Coaching, on the other hand, is more short-term, focused in the present, and is very action-oriented. Coaching is centered around helping you change behavior and develop healthier habits by setting and achieving realistic goals, not assessing for or treating diagnosable mental health disorders. Which one is right for you depends on your goals and current level of mental/emotional distress. If you'd like to discuss which would be better for you, contact us for a free consultation.
Do you accept male or LGBTQ clients?
Absolutely! Her Time is a practice dedicated to meeting the needs of those who identify as women, but the integrative, feminist approach can be very helpful for couples or for men looking to improve their overall quality of life. Her Time is LGBTQ-affirming and welcomes clients of all genders, ethnicities, and spiritual/religious backgrounds. We also offer gender identity counseling and gender counseling required to attain letters for hormone replacement therapy or gender confirmation surgery.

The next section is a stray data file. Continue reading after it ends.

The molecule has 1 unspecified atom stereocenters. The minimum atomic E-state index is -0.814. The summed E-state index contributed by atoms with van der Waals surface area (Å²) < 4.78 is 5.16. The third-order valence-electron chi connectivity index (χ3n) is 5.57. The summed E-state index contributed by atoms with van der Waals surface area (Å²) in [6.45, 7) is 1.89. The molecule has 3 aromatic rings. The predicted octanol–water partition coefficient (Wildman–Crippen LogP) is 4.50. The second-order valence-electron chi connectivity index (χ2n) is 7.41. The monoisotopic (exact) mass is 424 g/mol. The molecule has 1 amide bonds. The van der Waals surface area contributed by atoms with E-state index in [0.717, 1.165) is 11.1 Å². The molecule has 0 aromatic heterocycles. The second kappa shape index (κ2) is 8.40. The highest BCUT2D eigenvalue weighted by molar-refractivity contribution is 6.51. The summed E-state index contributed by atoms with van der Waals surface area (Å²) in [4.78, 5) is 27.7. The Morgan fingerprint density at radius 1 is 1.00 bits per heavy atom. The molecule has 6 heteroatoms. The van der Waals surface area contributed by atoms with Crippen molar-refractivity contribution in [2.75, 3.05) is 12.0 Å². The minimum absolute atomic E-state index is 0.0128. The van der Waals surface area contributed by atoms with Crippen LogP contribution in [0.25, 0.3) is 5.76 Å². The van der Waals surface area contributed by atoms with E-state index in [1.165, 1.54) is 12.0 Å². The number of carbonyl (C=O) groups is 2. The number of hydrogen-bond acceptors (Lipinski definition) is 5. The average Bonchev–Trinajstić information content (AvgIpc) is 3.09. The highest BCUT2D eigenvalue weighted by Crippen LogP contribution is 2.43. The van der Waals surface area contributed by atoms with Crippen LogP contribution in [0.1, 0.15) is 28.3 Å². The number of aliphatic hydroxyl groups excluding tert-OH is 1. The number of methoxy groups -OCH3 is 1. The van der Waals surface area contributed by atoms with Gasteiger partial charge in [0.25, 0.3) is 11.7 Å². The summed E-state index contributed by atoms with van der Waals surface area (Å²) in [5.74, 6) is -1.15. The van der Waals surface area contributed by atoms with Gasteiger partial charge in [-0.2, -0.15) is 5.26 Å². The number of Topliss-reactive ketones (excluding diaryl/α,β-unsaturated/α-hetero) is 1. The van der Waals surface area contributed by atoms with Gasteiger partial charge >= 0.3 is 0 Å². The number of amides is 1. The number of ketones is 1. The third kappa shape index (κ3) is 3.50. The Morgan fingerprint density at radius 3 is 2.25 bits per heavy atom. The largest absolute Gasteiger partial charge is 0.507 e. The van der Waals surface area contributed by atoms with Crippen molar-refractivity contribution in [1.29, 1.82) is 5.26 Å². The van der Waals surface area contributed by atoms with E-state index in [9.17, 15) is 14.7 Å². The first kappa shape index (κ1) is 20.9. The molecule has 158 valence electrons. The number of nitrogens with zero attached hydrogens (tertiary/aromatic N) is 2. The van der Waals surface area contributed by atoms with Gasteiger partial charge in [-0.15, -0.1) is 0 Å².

How much does it cost?
Therapy is an investment in yourself. It is important that you feel the time you spend in therapy is well worth the money. Please see the investment page for more information about cost and insurance coverage.